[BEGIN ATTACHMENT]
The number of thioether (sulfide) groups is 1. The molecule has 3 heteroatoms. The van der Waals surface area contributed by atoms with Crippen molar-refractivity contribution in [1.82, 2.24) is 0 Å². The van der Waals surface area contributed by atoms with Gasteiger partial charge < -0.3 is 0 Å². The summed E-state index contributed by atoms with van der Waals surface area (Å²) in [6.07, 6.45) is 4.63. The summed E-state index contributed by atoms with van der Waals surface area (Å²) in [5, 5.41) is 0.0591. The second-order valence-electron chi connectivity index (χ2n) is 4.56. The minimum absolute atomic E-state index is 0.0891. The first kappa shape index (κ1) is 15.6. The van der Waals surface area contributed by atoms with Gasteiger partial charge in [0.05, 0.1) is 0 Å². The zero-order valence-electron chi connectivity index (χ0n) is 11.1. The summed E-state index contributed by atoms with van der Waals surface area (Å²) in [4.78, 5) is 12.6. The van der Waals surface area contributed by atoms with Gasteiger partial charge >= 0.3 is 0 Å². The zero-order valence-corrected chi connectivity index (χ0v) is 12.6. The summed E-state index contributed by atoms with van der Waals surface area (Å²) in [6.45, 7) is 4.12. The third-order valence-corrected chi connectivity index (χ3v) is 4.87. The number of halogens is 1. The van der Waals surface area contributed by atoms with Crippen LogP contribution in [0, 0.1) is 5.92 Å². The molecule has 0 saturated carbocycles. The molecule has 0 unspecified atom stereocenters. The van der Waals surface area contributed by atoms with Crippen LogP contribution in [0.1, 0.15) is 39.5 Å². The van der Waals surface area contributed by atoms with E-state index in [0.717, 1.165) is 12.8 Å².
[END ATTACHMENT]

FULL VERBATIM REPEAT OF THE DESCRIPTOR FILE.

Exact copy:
The number of thioether (sulfide) groups is 1. The molecule has 3 heteroatoms. The van der Waals surface area contributed by atoms with Crippen molar-refractivity contribution in [1.82, 2.24) is 0 Å². The van der Waals surface area contributed by atoms with Gasteiger partial charge < -0.3 is 0 Å². The summed E-state index contributed by atoms with van der Waals surface area (Å²) in [6.07, 6.45) is 4.63. The summed E-state index contributed by atoms with van der Waals surface area (Å²) in [5, 5.41) is 0.0591. The second-order valence-electron chi connectivity index (χ2n) is 4.56. The minimum absolute atomic E-state index is 0.0891. The first kappa shape index (κ1) is 15.6. The van der Waals surface area contributed by atoms with Gasteiger partial charge in [0.05, 0.1) is 0 Å². The zero-order valence-electron chi connectivity index (χ0n) is 11.1. The summed E-state index contributed by atoms with van der Waals surface area (Å²) in [4.78, 5) is 12.6. The van der Waals surface area contributed by atoms with Gasteiger partial charge >= 0.3 is 0 Å². The zero-order valence-corrected chi connectivity index (χ0v) is 12.6. The summed E-state index contributed by atoms with van der Waals surface area (Å²) in [6.45, 7) is 4.12. The third-order valence-corrected chi connectivity index (χ3v) is 4.87. The number of halogens is 1. The van der Waals surface area contributed by atoms with Crippen LogP contribution in [0, 0.1) is 5.92 Å². The molecule has 0 saturated carbocycles. The molecule has 0 unspecified atom stereocenters. The van der Waals surface area contributed by atoms with Crippen LogP contribution in [0.1, 0.15) is 39.5 Å². The van der Waals surface area contributed by atoms with E-state index in [0.717, 1.165) is 12.8 Å².